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Impoundments Spread Distrust


I am concerned about the practice of police impoundment of the vehicles of unlicensed drivers, many of them undocumented Latino workers.

Fear, like a plague, spreads rapidly. Societal fear often leads to discriminatory attitudes against some “other”—e.g., those of a particular race or culture. Discriminatory lawmaking and law enforcement often follow. I fear that police impoundment of the cars of undocumented workers is contributing to a climate of fear and distrust in Santa Barbara.

It disturbs me that laws are being promulgated—and are seen by many as enforced—in ways that create fears of targeting of licensed Latino citizens as well as undocumented Latino workers: fears of losing the livelihood needed to support their families, of being labeled as criminals even though they aren’t, and of being deported.

Compassion is a compelling biblical value. It requires that we do our best to honor—to “feel with and for”—the “other.” Civic authorities who act with compassion will not make—or enforce—laws in ways that can be even perceived as discriminatory. Police, when at all possible, should exercise what discretion they have not to impound peoples’ cars unless absolutely necessary. How many poor families can possibly pay a fee of upwards of $2000 to reclaim their car? How many can go to work without a car?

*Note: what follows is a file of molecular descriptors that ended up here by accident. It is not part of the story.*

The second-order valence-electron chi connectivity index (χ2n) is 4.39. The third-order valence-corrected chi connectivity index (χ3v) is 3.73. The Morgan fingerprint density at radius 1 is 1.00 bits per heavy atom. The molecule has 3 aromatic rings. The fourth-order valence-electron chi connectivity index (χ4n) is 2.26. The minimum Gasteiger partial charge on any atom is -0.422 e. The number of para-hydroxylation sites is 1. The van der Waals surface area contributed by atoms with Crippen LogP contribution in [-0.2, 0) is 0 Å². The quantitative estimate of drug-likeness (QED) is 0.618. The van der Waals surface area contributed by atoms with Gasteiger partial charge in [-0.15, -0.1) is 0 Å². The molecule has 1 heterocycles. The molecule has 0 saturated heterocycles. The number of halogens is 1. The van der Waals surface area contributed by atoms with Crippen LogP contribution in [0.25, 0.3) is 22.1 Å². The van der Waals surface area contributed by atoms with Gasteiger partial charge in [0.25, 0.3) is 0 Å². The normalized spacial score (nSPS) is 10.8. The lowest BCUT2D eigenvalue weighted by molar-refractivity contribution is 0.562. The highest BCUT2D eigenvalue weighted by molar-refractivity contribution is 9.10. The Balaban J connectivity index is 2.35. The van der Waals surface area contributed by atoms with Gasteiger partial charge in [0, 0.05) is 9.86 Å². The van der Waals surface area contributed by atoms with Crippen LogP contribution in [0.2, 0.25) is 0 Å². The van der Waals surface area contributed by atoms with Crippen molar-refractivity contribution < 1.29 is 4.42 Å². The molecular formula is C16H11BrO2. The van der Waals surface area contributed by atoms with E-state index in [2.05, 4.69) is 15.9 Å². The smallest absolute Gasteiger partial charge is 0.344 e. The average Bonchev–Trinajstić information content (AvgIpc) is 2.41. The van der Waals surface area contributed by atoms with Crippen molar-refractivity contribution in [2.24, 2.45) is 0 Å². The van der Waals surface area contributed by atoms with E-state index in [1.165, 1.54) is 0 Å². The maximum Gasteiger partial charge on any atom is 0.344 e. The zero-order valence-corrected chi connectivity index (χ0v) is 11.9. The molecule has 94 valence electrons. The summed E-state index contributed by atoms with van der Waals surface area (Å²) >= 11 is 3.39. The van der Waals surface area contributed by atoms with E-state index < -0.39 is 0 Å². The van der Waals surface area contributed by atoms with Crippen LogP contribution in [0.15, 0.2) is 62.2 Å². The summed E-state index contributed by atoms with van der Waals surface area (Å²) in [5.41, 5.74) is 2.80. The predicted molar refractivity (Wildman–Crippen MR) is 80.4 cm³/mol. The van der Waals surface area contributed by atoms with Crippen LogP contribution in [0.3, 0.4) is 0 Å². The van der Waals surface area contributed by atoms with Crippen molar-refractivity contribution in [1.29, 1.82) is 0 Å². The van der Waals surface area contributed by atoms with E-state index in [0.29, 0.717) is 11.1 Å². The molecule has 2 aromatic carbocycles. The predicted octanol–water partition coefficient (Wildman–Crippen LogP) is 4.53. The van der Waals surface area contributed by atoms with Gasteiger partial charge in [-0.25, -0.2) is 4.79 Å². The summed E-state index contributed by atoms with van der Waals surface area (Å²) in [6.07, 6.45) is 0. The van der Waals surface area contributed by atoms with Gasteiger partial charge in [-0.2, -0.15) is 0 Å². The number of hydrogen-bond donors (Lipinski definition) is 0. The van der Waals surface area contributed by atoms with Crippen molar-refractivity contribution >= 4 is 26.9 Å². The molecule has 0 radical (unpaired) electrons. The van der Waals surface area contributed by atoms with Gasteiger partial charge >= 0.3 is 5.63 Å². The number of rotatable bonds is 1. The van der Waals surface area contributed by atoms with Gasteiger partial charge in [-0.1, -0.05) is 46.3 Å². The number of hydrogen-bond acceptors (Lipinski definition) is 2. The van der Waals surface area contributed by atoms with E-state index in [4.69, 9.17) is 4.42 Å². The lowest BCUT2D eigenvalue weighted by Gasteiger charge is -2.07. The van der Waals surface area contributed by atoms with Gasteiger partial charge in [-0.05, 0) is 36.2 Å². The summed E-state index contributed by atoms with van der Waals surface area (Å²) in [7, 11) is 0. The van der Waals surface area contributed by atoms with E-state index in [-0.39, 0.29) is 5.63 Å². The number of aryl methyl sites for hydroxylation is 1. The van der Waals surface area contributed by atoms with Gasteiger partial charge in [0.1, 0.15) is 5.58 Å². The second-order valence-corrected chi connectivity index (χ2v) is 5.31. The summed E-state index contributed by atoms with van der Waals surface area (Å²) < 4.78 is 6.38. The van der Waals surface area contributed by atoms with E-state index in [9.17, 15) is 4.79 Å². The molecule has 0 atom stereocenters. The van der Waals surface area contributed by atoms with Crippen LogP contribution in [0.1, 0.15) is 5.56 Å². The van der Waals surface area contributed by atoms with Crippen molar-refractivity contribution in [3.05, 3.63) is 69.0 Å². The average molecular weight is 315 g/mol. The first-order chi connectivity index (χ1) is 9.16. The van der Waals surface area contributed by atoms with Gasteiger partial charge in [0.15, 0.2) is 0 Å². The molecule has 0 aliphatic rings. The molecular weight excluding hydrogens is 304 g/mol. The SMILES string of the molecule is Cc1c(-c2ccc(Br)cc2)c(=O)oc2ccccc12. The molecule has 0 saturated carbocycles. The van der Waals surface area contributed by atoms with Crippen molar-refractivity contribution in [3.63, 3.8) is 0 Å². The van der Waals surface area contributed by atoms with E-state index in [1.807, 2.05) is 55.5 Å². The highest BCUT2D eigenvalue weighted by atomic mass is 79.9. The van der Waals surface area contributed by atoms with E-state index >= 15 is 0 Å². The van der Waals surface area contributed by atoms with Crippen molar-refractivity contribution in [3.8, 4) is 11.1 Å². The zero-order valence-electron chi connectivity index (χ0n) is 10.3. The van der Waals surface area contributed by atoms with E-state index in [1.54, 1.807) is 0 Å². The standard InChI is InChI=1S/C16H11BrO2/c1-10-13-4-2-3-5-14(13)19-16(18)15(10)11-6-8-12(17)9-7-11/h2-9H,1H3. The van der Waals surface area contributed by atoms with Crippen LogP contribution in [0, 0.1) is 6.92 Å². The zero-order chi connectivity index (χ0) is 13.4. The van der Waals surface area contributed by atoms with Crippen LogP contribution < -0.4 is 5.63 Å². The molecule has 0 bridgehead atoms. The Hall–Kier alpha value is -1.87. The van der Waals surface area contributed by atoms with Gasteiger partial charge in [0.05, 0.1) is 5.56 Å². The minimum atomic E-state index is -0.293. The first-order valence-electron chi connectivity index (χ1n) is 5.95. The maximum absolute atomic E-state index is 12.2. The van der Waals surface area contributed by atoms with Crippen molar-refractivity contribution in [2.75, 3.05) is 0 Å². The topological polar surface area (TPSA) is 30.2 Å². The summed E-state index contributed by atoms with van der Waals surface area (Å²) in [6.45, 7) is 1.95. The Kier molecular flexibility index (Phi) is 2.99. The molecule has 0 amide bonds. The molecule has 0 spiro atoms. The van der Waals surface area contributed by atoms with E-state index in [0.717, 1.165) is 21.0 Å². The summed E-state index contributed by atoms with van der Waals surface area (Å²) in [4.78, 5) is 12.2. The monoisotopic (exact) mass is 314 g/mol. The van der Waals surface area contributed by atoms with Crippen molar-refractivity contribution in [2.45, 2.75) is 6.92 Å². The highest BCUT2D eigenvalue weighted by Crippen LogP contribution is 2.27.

For Santa Barbara I seek a society that encourages compassion and trust—not fear, anger, and distrust. I presume that elected and appointed city officials share this goal. I pledge to do whatever I can to help find ways to create such a society. I am convinced that many other Santa Barbarans will want to do likewise.

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